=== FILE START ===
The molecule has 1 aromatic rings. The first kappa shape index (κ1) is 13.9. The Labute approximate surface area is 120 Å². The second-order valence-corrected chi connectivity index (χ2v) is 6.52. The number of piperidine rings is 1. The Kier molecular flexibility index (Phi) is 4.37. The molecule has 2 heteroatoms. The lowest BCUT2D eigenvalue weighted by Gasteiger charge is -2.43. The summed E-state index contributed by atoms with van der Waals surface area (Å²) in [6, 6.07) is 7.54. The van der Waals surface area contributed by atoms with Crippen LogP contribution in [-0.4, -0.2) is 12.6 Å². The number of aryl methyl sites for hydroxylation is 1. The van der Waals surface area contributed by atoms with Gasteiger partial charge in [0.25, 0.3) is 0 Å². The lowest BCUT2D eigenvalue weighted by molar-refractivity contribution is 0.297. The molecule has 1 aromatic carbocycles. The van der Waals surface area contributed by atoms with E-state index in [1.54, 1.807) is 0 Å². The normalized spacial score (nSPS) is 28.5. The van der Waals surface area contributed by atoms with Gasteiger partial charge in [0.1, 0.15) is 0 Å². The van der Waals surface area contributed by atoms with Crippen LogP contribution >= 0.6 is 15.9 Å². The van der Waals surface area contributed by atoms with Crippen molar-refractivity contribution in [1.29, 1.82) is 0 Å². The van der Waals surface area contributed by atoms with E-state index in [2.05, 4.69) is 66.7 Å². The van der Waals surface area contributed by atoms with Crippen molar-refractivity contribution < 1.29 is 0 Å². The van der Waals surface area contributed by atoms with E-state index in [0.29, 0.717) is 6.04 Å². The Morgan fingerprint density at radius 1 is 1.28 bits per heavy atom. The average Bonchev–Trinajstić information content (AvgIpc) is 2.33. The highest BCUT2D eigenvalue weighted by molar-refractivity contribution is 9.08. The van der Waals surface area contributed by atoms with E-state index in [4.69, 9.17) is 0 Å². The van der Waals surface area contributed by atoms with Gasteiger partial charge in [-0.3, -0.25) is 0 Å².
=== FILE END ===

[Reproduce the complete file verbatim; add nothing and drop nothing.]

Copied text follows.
The molecule has 1 aromatic rings. The first kappa shape index (κ1) is 13.9. The Labute approximate surface area is 120 Å². The second-order valence-corrected chi connectivity index (χ2v) is 6.52. The number of piperidine rings is 1. The Kier molecular flexibility index (Phi) is 4.37. The molecule has 2 heteroatoms. The lowest BCUT2D eigenvalue weighted by Gasteiger charge is -2.43. The summed E-state index contributed by atoms with van der Waals surface area (Å²) in [6, 6.07) is 7.54. The van der Waals surface area contributed by atoms with Crippen LogP contribution in [-0.4, -0.2) is 12.6 Å². The number of aryl methyl sites for hydroxylation is 1. The van der Waals surface area contributed by atoms with Gasteiger partial charge in [0.25, 0.3) is 0 Å². The lowest BCUT2D eigenvalue weighted by molar-refractivity contribution is 0.297. The molecule has 1 aromatic carbocycles. The van der Waals surface area contributed by atoms with E-state index in [1.54, 1.807) is 0 Å². The normalized spacial score (nSPS) is 28.5. The van der Waals surface area contributed by atoms with Gasteiger partial charge in [0.1, 0.15) is 0 Å². The van der Waals surface area contributed by atoms with Crippen LogP contribution >= 0.6 is 15.9 Å². The van der Waals surface area contributed by atoms with Crippen molar-refractivity contribution in [1.29, 1.82) is 0 Å². The van der Waals surface area contributed by atoms with E-state index in [2.05, 4.69) is 66.7 Å². The van der Waals surface area contributed by atoms with Crippen molar-refractivity contribution < 1.29 is 0 Å². The van der Waals surface area contributed by atoms with E-state index in [0.29, 0.717) is 6.04 Å². The Morgan fingerprint density at radius 1 is 1.28 bits per heavy atom. The average Bonchev–Trinajstić information content (AvgIpc) is 2.33. The highest BCUT2D eigenvalue weighted by molar-refractivity contribution is 9.08. The van der Waals surface area contributed by atoms with E-state index in [4.69, 9.17) is 0 Å². The van der Waals surface area contributed by atoms with Gasteiger partial charge in [-0.3, -0.25) is 0 Å².